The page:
Prospective observational study on myocardial infarction in relationship with various risk factors

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Objective: The aim of this study was to determine the prevalence of risk factors which influence the increased rate of myocardial infarction in a tertiary care hospital. Methods: Data for this 6 months prospective observational study were collected from 227 patients admitted to a tertiary care hospital with acute myocardial infarction, through patient interviews and case reports and were analyzed. Results: A total of 227 cases were taken for this study. Out of 227 patients, 168 (74.19%) were males and 59 (25.81%) were females. This study reveals some major risk factors which contribute the increased rate of myocardial infarction and were smoking, chronic alcoholism, obesity, sedentary lifestyle, male sex, physical inactivity, comorbid diseases, sleep disorders as well as age group between 41 and 60 years. No association between oil consumption coffee intake and a positive association between tea intake was observed. Out of 105 patients diagnosed with ST elevated MI, 55 (52.23%) were treated with fibrinolytic therapy and 50 (47.77%) were excluded from this therapy mainly due to delayed admission. All the patients were found to be benefited by beta-blocker therapy. Conclusion: Results suggested that awareness regarding moderate physical activity, cessation of cigarette smoking, increased daily consumption of fruits and vegetables may reduce the increased myocardial infarction risk.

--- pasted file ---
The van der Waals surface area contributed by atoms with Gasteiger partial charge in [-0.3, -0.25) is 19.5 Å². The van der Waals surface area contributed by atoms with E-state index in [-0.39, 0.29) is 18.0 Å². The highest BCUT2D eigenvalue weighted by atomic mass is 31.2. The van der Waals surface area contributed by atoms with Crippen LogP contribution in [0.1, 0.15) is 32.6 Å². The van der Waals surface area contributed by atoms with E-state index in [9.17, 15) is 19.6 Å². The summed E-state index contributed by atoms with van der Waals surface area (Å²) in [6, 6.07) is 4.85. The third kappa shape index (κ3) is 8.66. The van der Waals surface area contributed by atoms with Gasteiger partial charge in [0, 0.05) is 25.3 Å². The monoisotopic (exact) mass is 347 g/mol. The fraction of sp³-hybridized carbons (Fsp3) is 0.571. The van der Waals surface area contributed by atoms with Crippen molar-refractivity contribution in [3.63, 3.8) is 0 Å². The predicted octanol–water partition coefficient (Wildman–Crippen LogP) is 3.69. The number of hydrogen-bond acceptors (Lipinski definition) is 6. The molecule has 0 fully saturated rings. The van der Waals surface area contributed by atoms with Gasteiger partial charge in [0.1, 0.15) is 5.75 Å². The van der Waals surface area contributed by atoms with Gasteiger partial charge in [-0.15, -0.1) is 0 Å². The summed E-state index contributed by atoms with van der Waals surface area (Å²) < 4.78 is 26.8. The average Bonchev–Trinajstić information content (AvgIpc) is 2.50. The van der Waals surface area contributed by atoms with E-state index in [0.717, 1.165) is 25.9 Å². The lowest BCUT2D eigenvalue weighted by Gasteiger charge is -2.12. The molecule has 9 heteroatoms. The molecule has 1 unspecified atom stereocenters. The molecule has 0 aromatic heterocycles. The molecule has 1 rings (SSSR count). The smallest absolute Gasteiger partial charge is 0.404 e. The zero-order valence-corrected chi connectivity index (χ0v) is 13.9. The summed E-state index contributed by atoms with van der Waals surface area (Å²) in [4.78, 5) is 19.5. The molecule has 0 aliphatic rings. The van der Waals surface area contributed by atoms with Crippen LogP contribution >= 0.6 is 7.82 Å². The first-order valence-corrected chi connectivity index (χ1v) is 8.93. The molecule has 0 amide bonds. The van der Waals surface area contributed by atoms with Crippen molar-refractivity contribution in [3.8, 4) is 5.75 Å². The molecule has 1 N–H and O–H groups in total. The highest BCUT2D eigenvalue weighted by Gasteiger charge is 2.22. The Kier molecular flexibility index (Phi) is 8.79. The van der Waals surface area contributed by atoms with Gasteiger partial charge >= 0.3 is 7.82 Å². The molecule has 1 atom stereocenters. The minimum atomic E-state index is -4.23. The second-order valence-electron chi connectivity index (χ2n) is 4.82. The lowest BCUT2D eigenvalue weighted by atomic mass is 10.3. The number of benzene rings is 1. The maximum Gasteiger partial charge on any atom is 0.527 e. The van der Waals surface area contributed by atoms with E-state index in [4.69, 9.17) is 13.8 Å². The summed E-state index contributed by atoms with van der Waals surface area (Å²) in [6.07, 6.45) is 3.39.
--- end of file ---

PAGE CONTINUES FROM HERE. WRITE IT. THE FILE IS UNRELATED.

Baby, L. P., Johnson, N., John, S., Kameswaran, R., & Sambathkumar, R. (2016). Prospective observational study on myocardial infarction in relationship with various risk factors. Asian Journal of Pharmaceutical and Clinical Research, 9, 156–160.

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